Here’s How NJIT Wants to Help Minority Newark Residents Launch High-Tech Businesses

One of these issues, Samuelson said, is people of color being shut out from opportunities to launch a startup in the high-tech industry. The other issue is that intellectual property often stays within a university even if it has commercial potential and the ability to benefit society, she said. 

“Taking that step out of the university is a challenging one, and people try to address that in a lot of different ways,” said Samuelson. “So, we thought why not try and build a new mechanism.”

In order to get innovative ideas out of universities and into the world and equip aspiring entrepreneurs with the right skillset, NJII plans to do so through a three-tiered approach implementing various programs.  

The first program calls for helping individuals learn and refine their skills through the Brick City Entrepreneurship Training initiative. The program is a one-month, part-time bootcamp that trains underrepresented individuals in foundational entrepreneurial skills to become technology startup founders or small business founders. The program will run from Nov. 8 to Dec. 10. 

The second program, ​Entrepreneur-in-Residence, provides training, access and support to minority individuals who are interested in becoming high-tech, high-growth entrepreneurs. Program participants receive a financial stipend, access to entrepreneurial training and mentors, and an opportunity to build startups grounded in university intellectual property. The inaugural program will start in early 2022 with applications opening in December.

The third program, Newark Startup Studio, further aims to serve underserved entrepreneurs from the greater Newark community, especially women, to help them develop and launch sustainable new companies driven by NJIT-generated intellectual property and have access to a wide range of VentureLink resources.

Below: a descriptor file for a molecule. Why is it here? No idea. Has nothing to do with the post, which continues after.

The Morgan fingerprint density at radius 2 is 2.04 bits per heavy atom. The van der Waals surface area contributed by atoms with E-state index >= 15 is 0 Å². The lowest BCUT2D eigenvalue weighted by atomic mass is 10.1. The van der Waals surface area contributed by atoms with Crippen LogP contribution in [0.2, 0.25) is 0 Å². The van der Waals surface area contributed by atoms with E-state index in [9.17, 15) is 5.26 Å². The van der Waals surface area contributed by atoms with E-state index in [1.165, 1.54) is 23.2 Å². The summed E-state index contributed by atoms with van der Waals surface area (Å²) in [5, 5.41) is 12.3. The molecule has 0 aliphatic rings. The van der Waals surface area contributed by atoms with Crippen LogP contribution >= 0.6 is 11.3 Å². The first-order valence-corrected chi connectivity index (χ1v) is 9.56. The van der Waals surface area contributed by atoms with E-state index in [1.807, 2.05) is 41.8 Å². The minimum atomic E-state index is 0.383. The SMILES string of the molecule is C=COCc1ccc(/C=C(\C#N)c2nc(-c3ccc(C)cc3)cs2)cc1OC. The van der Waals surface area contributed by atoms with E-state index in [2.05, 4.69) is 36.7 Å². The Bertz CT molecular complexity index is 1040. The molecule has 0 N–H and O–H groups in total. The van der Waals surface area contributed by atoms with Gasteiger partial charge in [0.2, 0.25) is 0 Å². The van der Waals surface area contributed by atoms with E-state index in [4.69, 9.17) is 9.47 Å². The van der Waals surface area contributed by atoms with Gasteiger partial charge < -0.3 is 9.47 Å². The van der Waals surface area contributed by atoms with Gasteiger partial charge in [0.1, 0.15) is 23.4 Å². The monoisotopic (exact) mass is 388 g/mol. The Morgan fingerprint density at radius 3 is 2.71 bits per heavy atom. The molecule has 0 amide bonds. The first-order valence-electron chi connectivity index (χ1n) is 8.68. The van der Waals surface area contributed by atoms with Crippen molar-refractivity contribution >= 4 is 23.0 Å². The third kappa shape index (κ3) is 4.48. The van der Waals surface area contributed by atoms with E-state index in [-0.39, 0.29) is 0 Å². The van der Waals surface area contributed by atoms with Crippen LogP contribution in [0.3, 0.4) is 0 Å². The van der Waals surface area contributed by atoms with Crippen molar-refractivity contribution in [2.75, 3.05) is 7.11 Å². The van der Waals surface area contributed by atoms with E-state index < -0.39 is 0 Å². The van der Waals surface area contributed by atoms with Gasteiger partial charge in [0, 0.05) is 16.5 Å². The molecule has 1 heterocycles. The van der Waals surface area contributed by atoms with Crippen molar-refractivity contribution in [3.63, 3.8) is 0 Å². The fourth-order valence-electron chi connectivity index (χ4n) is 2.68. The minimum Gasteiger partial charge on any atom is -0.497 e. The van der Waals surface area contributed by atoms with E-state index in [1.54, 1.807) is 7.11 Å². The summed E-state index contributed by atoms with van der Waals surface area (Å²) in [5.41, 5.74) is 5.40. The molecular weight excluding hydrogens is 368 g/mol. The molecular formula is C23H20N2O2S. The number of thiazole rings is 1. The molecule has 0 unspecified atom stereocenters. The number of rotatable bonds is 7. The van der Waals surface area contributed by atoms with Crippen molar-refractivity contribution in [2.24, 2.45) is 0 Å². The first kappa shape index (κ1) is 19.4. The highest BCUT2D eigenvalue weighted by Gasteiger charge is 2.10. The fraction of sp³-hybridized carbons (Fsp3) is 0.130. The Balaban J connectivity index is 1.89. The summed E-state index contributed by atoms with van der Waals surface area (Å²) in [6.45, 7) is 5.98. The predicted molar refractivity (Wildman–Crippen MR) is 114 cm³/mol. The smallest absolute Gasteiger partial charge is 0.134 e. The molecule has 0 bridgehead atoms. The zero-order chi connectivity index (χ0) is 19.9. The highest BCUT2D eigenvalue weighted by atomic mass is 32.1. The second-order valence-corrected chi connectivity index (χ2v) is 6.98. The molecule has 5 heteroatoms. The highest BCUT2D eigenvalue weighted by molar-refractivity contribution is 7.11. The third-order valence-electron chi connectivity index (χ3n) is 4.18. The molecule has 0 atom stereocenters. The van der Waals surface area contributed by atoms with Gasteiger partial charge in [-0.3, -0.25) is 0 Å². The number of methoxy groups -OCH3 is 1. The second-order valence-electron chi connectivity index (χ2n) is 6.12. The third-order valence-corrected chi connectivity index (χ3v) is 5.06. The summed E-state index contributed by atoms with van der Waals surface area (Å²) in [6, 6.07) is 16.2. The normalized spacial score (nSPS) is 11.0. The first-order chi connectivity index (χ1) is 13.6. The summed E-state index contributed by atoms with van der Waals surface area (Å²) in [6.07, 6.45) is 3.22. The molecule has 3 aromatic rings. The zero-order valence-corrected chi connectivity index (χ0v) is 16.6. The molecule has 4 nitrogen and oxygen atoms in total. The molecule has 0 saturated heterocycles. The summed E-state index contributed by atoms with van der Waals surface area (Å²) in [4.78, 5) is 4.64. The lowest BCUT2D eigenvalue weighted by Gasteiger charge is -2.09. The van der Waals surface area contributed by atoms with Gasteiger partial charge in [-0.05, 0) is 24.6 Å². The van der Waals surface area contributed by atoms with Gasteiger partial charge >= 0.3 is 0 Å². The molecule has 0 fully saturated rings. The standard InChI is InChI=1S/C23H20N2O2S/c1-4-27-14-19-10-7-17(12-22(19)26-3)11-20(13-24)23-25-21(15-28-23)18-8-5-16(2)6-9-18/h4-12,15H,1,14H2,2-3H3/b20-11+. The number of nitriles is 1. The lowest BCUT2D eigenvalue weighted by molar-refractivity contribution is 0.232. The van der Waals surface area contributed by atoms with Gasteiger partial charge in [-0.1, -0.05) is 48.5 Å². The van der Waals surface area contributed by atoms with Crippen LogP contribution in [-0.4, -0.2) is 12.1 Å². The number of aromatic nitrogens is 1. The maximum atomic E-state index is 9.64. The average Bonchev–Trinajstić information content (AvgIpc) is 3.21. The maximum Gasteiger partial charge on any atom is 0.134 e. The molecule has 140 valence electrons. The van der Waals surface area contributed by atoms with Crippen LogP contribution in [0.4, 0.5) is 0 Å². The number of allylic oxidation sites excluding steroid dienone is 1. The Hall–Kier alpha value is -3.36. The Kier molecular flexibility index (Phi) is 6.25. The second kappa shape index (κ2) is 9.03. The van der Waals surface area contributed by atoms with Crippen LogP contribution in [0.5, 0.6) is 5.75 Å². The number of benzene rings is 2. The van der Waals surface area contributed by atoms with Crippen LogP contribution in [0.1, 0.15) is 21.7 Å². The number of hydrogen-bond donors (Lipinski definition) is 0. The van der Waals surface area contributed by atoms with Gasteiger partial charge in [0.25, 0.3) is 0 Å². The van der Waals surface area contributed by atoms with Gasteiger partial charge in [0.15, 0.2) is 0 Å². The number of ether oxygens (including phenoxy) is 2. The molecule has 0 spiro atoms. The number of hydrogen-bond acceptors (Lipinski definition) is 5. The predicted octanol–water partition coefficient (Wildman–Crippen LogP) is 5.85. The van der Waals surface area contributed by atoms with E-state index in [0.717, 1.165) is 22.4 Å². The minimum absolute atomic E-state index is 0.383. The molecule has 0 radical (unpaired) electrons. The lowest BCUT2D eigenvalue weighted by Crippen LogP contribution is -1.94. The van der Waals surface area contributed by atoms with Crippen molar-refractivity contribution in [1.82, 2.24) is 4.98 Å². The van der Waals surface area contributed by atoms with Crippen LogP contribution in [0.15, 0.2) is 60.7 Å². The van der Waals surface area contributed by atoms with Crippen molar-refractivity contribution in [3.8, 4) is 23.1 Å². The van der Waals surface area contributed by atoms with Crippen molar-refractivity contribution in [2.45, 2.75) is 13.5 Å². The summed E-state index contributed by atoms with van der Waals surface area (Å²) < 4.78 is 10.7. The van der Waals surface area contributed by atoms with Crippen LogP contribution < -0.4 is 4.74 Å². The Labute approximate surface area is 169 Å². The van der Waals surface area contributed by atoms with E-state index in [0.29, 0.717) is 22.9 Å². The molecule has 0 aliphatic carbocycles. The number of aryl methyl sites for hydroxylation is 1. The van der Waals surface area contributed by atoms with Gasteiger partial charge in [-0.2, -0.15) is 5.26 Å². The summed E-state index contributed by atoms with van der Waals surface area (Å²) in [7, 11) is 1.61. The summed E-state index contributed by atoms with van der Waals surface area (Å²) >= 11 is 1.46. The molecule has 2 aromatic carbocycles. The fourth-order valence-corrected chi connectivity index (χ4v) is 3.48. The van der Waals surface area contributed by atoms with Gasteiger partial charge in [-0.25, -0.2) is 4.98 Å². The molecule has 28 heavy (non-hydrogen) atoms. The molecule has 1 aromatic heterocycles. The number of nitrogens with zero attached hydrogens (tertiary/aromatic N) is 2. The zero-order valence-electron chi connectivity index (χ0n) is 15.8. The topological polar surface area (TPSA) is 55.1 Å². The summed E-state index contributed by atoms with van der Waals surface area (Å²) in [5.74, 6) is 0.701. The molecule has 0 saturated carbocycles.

“The whole idea behind Newark Startup Studio is to take underrepresented startup individuals in the Newark area, give them a little training, pair them with intellectual property that has commercial potential, and then let those individuals run with building the company with the support of our team,” said Samuelson. 

Although the NJII team is excited to get the program up and running, it will come at a hefty cost. The NJII director of growth for entrepreneurship noted that a significant amount of capital will need to be raised to put money into these potential startups and fund them as they grow. 

In order to build out the program's model, Samuelson said it needs to prove that it can work. Through the ​Entrepreneur-in-Residence program, the goal starting out is to scale back the number of participants to test it out and see if it can be successful, she said.

By offering the program to Newark residents, it could introduce more people of color into the tech industry to become industry leaders in a field that has historically favored white people to higher executive positions and opportunities. 

In 2014, tech industry leaders giants Apple, Facebook, Google and Microsoft published diversity reports which revealed a stark gap between the number of white people and people of color within upper roles in each respective company.

2018 Apple Employer Information Report showed that people of color accounted for only 0.8% of the company’s executive/senior official and managerial roles. 

In 2019, Black people represented just 2% of Google’s tech workers.  

“We are trying to build programs and pathways for people to build the experience, the network and the educational background to get into tech and qualify for the job,” said Samuelson. 

When those opportunities are afforded to aspiring individuals, the director said it can cause a ripple effect within the community. 

“If one person is doing something great or challenging, then other people around them are more inclined to do great and challenging things,” she said. “We need to make sure we’re providing that on-ramp for individuals who haven't had opportunities in the past to be surrounded by like-minded entrepreneurs."

Applications for the Brick City Entrepreneurship Training program are open now. Interested individuals can apply for the program through the link here.

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published this page in News and Politics 2021-10-05 03:21:35 -0700